“I find that Rory is always quiet for a while and then he’ll kind of kick back into gear.”
Rose made his major breakthrough at the 2013 US Open but performances at his home major has been much less impressive.
The 37-year-old has had just one top-10 finish – at St Andrews three years ago – in 15 attempts since finishing fourth as an amateur at Royal Birkdale in 1998.
But that does not deter him and when asked whether he could win this week the 2013 US Open champion gave a confident “Yes”.
“I don’t mind expectation. I feel like you’ve got to be a big boy, and you’ve got to be able to handle that,” added the Englishman, who will celebrate 20 years as a professional on Friday.
“If you want to play at the top level, that’s what you’ve got to live with. I’ve got no problem with that.
“Yeah, I want to win the Open, no doubt about it. Obviously, I’m kind of comfortable with how bad my record’s been here.
“It’s nothing new to me and I don’t feel like there’s a reason for it either. I feel like I’ve created some better opportunities in the Open than my record suggests.
“I think definitely the consistency that I’m playing at now is by far the best I’ve ever had in my career.
“I couldn’t think of a better time to turn it around and to sort of bring everything full circle, if you like.
“I’d take it any year but 20 years has a nice ring to it, if I want to be superstitious.”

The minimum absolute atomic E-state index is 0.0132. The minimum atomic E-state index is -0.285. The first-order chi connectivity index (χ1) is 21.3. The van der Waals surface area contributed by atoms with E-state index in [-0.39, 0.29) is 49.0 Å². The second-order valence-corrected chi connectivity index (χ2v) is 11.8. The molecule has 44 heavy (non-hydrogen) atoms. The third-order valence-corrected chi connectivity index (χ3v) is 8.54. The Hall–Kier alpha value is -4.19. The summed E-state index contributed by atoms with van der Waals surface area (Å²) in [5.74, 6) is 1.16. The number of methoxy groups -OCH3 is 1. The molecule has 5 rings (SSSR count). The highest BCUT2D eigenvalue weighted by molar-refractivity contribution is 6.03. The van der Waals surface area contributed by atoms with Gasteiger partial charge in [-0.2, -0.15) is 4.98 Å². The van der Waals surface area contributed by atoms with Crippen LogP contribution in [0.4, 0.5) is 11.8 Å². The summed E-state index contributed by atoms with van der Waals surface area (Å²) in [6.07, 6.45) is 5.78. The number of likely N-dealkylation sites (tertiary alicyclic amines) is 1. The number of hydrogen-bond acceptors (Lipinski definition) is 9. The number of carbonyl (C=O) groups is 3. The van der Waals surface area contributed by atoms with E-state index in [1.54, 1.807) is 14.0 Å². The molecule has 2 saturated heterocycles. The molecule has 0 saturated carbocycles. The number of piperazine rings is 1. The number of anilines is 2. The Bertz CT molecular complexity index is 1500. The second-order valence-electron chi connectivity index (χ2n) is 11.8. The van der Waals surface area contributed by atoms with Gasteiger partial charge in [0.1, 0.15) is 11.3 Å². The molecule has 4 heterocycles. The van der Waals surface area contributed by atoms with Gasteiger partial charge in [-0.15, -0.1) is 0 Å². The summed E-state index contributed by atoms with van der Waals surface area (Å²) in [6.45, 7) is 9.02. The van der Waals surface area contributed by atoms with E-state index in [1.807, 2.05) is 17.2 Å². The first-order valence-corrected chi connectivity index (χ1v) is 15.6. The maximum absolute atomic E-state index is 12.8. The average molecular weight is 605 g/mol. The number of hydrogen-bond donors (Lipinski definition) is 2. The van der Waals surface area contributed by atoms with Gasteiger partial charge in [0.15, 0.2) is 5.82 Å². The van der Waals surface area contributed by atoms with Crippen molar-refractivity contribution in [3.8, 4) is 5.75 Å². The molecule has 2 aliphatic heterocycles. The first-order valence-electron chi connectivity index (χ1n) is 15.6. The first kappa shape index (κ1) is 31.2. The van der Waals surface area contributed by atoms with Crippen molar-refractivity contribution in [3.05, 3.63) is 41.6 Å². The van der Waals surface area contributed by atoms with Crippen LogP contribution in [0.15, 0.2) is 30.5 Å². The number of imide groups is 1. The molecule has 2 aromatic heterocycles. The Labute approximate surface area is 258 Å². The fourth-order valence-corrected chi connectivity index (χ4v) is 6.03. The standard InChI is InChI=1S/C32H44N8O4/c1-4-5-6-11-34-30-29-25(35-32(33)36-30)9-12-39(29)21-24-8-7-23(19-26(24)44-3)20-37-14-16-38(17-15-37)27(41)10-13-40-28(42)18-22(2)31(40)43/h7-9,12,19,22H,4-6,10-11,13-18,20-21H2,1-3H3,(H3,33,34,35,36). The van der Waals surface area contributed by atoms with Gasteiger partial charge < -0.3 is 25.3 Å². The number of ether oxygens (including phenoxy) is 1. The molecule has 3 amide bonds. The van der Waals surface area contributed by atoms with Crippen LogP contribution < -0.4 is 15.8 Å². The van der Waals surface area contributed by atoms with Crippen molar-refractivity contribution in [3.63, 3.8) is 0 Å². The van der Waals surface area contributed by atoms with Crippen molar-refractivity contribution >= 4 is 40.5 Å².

Provided by Press Association Sport
Jordan Spieth will be bidding to defend his Open title on Thursday as the third major championship of the year gets underway at Carnoustie in Scotland.
Here, we take a look at five of the best moments from the Open.
Nick Faldo wins second Open title – 1990
The Englishman clinched his second Claret Jug with a scintillating 18-under par. Producing rounds of 67, 65, 67 and 71 meant Faldo finished five shots clear of second place Greg Norman. His win at St. Andrew’s made him the second person since Tom Watson in 1982 to win two majors in the same year.
Jean van de Velde’s improbable collapse – 1999
Van de Velde was on the brink of becoming the first Frenchman to win the Open Championship in 92 years. With a three shot lead, all he had to do was double-bogey the 18th. But he blew it and ended up in a three-way play-off. He would go on to lose to Paul Lawrie.
Tiger Woods completes career grand slam – 2000
When Woods lifted The Open title in 2000 he became the youngest player to seal a career grand slam at the age of 24. He avoided all the treacherous bunkers at St. Andrew’s, to shoot 19-under par, winning by a mammoth eight shots. The American returns to Carnoustie this week seeking a first major since 2008.
Padraig Harrington’s superb comeback – 2007
Harrington started the final round six shots behind leader Sergio Garcia, who faltered as the Irishman posted a sizzling 67. In the end, Harrington won by a stroke in the play-off to claim his first major. One year later at Royal Birkdale, the 46-year-old successfully defended his Open crown.
Stenson shoots record 20-under par – 2013
One of the greatest performances in history. The Swede shot a 20-under par 264, the lowest 72-hole score ever in a major, to become the first Scandinavian to win a men’s golf major. His final shot was a stunning 20-foot birdie putt that tumbled into the cup on its last turn.